View Full Version : 2D writing effect
05 May 2003, 07:12 PM
hi folks !!!
I'm looking for a way to make a video where text or sketches are drawn...
I had this problem more than one time, but for my new poject its gonna be a real challenge: I have a background (film footage) which transforms to animated 2D lines and I want the lines traced on the screen... i tried lots of techniques, one longer than the other, but if i want to draw all of this, its gonna take years... :p
hope someboby can help, maybe there's a plugin or a technique - with Illustrator I guess and a drawing tab. but I don't know these too well, so if you have ideas.. - I'm going to buy one right away...
out of ideas
05 May 2003, 07:18 PM
You can try using animated masks in After Effects, I've seen this done, but I bet it's a real pain...
05 May 2003, 07:23 PM
Do you mean this type of effect? Click on me, I am some traced over text (http://www.wondertouch.com/avi/faro.avi)
05 May 2003, 07:39 PM
yes but like 5 times faster and 100 x more lines, with coming back on the same line and so on... how did you do this one ? particles follow path ?
05 May 2003, 07:53 PM
There's a few good ways to do this. Two good ones in After Effects, and one good one in Combustion.
I'm going to assume you have a working knowledge of After Effects. Or at least have the drive to figure out how to use to tools I mention. --Because I am on my lunch break, and I am going to be too busy to revisit this thread later...
The first way in After Effects is more flexible, more powerful, but harder. The second way is easier (much) but also much less flexible.
(I really hope this is what you are aksing for as I begin typing this.... Someone will benefit from it, I'm sure.)
Here is an example using these techniques:
Short test. The writing was actually a bitmapped layer from some writing I scanned. I animated the write-on with the method below. (http://www.eyevox.com/movies/Temp/Writeon.mov)
Method 1: Motion sketch, cut & paste keyframes to brush position of "write-on" effect, reveal layer with write-on
Details: You have your layer you want to "write on". This layer presumeably has its own alpha. Note: If you are trying to write on text in After Effects that was made with the "Basic Text" effect, YOU WILL HAVE TO PRE-COMPOSE THE LAYER, or it will not work. Put your layer to be drawn on in the workspace. Apply the write-on effect (Effect>Stylize>Write-on). Next, go to Window>Motion Sketch.... Uncheck "Show wireframe" and check "Keep background." I find it best to capture at 100% speed, so give yourself plenty of time to capture (lenghten your comp if necessary.) You will adjust the speed of the write-on later, so take your time and be careful. And remember, you must capture the entire trace-on in ONE PASS. So adopt a cursive technique. You may want to practice before you actually capture. Before you capture, take note of the values in the X and Y position fields. You will need them later. When you are ready, click "start capture". It won't actually start until you click in the workspace. Start at the point you want the write-on effect to begin, and trace the entire path you want to reveal. When you are done, you will have a keyframe set for each frame of the position attribute under transform. Click on the word "position" for that layer to select all keyframes. Hit CTRL+C to copy the keyframes. Now, click the word "Brush Position" in the Write-on effect controls, and type CTRL+V to paste the keyframes.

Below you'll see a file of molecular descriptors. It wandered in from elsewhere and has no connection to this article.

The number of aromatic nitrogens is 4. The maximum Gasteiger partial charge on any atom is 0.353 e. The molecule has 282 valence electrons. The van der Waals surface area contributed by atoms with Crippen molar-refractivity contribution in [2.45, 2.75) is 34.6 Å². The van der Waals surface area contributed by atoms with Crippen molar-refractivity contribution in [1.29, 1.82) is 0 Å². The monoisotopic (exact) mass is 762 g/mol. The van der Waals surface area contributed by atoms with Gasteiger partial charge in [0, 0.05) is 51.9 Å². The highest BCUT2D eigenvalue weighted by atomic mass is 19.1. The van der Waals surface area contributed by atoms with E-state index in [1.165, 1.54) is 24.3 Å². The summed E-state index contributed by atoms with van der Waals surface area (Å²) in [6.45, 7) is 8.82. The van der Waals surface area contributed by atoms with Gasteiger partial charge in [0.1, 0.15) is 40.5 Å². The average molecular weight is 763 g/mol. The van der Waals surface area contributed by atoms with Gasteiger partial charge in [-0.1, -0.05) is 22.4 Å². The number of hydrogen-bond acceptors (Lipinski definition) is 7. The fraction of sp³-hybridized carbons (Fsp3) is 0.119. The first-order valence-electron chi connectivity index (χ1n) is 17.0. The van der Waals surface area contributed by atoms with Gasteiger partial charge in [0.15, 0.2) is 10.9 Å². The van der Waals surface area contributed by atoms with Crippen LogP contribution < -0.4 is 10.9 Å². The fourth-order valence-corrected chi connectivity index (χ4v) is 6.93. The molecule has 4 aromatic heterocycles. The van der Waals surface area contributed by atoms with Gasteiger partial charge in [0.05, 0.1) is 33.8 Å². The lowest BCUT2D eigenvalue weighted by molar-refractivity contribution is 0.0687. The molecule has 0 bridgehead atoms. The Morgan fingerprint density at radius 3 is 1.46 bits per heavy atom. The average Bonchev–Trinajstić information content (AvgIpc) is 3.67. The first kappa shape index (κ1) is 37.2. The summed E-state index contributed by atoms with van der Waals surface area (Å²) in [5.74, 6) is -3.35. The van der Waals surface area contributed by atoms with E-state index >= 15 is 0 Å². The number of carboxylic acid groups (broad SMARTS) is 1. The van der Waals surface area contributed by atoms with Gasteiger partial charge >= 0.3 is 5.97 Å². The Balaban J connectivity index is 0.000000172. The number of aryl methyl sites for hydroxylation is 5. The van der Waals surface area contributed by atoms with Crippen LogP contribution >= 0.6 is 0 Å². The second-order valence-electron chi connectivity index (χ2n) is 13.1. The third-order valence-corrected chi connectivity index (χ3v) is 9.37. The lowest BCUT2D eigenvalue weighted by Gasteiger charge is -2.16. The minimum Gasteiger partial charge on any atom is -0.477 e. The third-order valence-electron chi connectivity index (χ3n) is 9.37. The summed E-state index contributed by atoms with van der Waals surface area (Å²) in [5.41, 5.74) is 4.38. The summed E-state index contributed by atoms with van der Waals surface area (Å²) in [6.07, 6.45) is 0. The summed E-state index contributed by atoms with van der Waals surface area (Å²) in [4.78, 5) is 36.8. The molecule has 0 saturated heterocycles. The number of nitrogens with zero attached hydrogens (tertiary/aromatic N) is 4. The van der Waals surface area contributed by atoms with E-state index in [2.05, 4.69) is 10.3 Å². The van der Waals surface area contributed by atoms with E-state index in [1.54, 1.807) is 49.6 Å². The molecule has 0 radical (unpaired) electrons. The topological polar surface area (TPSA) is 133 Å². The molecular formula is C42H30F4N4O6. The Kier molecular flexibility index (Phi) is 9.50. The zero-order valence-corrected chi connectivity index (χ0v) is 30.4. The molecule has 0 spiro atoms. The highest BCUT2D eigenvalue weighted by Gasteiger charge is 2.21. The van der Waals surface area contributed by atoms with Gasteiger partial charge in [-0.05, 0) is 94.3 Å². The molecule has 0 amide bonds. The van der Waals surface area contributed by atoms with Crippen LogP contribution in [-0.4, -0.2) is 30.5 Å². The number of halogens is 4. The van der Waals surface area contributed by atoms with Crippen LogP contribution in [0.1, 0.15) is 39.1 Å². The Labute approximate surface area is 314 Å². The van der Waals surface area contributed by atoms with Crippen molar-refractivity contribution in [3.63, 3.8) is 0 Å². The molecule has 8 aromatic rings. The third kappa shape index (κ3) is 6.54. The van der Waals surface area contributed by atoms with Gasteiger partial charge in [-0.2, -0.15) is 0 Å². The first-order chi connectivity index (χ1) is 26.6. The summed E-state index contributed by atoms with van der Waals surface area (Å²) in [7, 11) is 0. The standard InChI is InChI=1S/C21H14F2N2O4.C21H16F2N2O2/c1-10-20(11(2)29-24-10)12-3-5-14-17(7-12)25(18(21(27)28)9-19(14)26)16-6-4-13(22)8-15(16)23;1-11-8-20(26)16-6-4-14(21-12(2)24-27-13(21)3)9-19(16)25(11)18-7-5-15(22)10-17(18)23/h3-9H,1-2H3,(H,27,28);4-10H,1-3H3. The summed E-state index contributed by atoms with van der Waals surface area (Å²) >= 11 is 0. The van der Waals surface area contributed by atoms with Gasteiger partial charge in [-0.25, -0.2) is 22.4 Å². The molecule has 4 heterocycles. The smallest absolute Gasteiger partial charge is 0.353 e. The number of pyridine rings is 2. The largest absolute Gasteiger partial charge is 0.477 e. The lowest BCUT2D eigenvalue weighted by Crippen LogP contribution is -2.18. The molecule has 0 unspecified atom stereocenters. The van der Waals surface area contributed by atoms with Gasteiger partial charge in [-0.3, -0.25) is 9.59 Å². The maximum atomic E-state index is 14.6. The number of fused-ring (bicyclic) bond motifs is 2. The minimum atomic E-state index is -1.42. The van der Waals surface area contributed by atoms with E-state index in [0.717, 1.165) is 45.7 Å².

Next, un-click the stopwatch for the Position attribute for hte layer and re-type in your original Position for that layer. Now you have animated the brush stroke for the Write-on brush. As you scrub the timeline, you will see the brush painting small dots along the path you have created. You can now RAM preview and check the speed. Likely, it will be too slow for you. To speed it up, selec the "Brush Size" attribute again to select all keyframes. Move to the last keyframe, and alt-click-drag it toward the first keyframe to "time-scale" (compress in time) the keyframes. When you have your desired speed, you can begin to animate the brush attributes.. Adjust the "Brush Spacing" until you get a good solid line. The larger your brush gets, the wider your spacing can be. The power of this method is that you can animate, after the fact, the brush diameter, to have very finite control over exactly what in your image is being stroked. Select "Size" from the "Brush Time Properties"drop-down. Set a good starting size for your brush size and click the stopwatch icon. When you get to a point where you need the brush to grow/shrink, you can now simply keyframe the brush size. Hopefully, with a little trweaking, you can get an animation where your brush is painting over your layer exactly as you want it to be traced on. When you have reached that point, you simply switch the "Paint Style" to "Reveal Original Image", and VOILA! Your layer draws on!